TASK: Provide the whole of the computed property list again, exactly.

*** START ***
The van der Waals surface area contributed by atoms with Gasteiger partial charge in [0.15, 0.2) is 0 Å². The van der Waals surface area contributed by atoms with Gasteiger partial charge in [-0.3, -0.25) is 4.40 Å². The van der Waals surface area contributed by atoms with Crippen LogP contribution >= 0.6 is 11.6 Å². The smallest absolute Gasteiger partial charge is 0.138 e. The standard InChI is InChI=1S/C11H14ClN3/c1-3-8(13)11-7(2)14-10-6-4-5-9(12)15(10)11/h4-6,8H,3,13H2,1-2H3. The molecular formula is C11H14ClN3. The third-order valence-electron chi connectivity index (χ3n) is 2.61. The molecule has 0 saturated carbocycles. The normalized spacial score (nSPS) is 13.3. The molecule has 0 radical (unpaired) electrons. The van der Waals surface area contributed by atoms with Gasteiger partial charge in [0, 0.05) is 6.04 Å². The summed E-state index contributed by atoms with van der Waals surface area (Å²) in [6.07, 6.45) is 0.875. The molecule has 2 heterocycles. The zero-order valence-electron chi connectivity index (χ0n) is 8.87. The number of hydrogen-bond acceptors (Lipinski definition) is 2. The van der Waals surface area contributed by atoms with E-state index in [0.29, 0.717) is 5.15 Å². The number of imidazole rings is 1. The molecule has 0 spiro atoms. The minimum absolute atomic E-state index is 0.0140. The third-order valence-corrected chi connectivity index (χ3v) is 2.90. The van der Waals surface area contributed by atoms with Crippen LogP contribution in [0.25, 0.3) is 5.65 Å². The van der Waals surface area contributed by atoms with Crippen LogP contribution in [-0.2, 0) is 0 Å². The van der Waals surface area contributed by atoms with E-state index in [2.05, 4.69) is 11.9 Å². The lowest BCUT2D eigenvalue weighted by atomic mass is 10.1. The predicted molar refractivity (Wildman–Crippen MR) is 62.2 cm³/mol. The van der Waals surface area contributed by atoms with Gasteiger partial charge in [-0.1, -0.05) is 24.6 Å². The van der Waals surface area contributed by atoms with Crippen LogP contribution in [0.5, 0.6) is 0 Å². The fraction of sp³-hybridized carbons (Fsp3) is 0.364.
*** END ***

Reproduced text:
The van der Waals surface area contributed by atoms with Gasteiger partial charge in [0.15, 0.2) is 0 Å². The van der Waals surface area contributed by atoms with Gasteiger partial charge in [-0.3, -0.25) is 4.40 Å². The van der Waals surface area contributed by atoms with Crippen LogP contribution >= 0.6 is 11.6 Å². The smallest absolute Gasteiger partial charge is 0.138 e. The standard InChI is InChI=1S/C11H14ClN3/c1-3-8(13)11-7(2)14-10-6-4-5-9(12)15(10)11/h4-6,8H,3,13H2,1-2H3. The molecular formula is C11H14ClN3. The third-order valence-electron chi connectivity index (χ3n) is 2.61. The molecule has 0 saturated carbocycles. The normalized spacial score (nSPS) is 13.3. The molecule has 0 radical (unpaired) electrons. The van der Waals surface area contributed by atoms with Gasteiger partial charge in [0, 0.05) is 6.04 Å². The summed E-state index contributed by atoms with van der Waals surface area (Å²) in [6.07, 6.45) is 0.875. The molecule has 2 heterocycles. The zero-order valence-electron chi connectivity index (χ0n) is 8.87. The number of hydrogen-bond acceptors (Lipinski definition) is 2. The van der Waals surface area contributed by atoms with E-state index in [0.29, 0.717) is 5.15 Å². The number of imidazole rings is 1. The molecule has 0 spiro atoms. The minimum absolute atomic E-state index is 0.0140. The third-order valence-corrected chi connectivity index (χ3v) is 2.90. The van der Waals surface area contributed by atoms with Crippen LogP contribution in [0.25, 0.3) is 5.65 Å². The van der Waals surface area contributed by atoms with Crippen LogP contribution in [-0.2, 0) is 0 Å². The van der Waals surface area contributed by atoms with E-state index in [2.05, 4.69) is 11.9 Å². The lowest BCUT2D eigenvalue weighted by atomic mass is 10.1. The predicted molar refractivity (Wildman–Crippen MR) is 62.2 cm³/mol. The van der Waals surface area contributed by atoms with Gasteiger partial charge in [-0.1, -0.05) is 24.6 Å². The van der Waals surface area contributed by atoms with Crippen LogP contribution in [0.5, 0.6) is 0 Å². The fraction of sp³-hybridized carbons (Fsp3) is 0.364.